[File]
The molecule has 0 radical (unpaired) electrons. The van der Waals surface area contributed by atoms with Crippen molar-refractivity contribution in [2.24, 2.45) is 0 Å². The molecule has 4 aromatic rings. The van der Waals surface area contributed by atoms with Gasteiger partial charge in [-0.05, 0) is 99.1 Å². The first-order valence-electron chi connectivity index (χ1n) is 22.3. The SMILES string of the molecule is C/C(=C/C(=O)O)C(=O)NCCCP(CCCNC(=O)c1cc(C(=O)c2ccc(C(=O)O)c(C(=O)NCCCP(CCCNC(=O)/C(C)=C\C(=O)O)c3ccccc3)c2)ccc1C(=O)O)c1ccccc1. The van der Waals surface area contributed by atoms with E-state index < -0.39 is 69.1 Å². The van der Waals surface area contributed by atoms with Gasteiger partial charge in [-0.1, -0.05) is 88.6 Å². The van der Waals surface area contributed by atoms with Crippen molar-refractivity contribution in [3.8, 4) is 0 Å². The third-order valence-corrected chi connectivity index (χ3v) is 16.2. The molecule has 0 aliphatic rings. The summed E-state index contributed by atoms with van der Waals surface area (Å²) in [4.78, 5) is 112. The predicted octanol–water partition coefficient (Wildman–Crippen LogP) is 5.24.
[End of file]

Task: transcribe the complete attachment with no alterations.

The molecule has 0 radical (unpaired) electrons. The van der Waals surface area contributed by atoms with Crippen molar-refractivity contribution in [2.24, 2.45) is 0 Å². The molecule has 4 aromatic rings. The van der Waals surface area contributed by atoms with Gasteiger partial charge in [-0.05, 0) is 99.1 Å². The first-order valence-electron chi connectivity index (χ1n) is 22.3. The SMILES string of the molecule is C/C(=C/C(=O)O)C(=O)NCCCP(CCCNC(=O)c1cc(C(=O)c2ccc(C(=O)O)c(C(=O)NCCCP(CCCNC(=O)/C(C)=C\C(=O)O)c3ccccc3)c2)ccc1C(=O)O)c1ccccc1. The van der Waals surface area contributed by atoms with E-state index < -0.39 is 69.1 Å². The van der Waals surface area contributed by atoms with Gasteiger partial charge in [-0.1, -0.05) is 88.6 Å². The van der Waals surface area contributed by atoms with Crippen molar-refractivity contribution in [3.8, 4) is 0 Å². The third-order valence-corrected chi connectivity index (χ3v) is 16.2. The molecule has 0 aliphatic rings. The summed E-state index contributed by atoms with van der Waals surface area (Å²) in [4.78, 5) is 112. The predicted octanol–water partition coefficient (Wildman–Crippen LogP) is 5.24.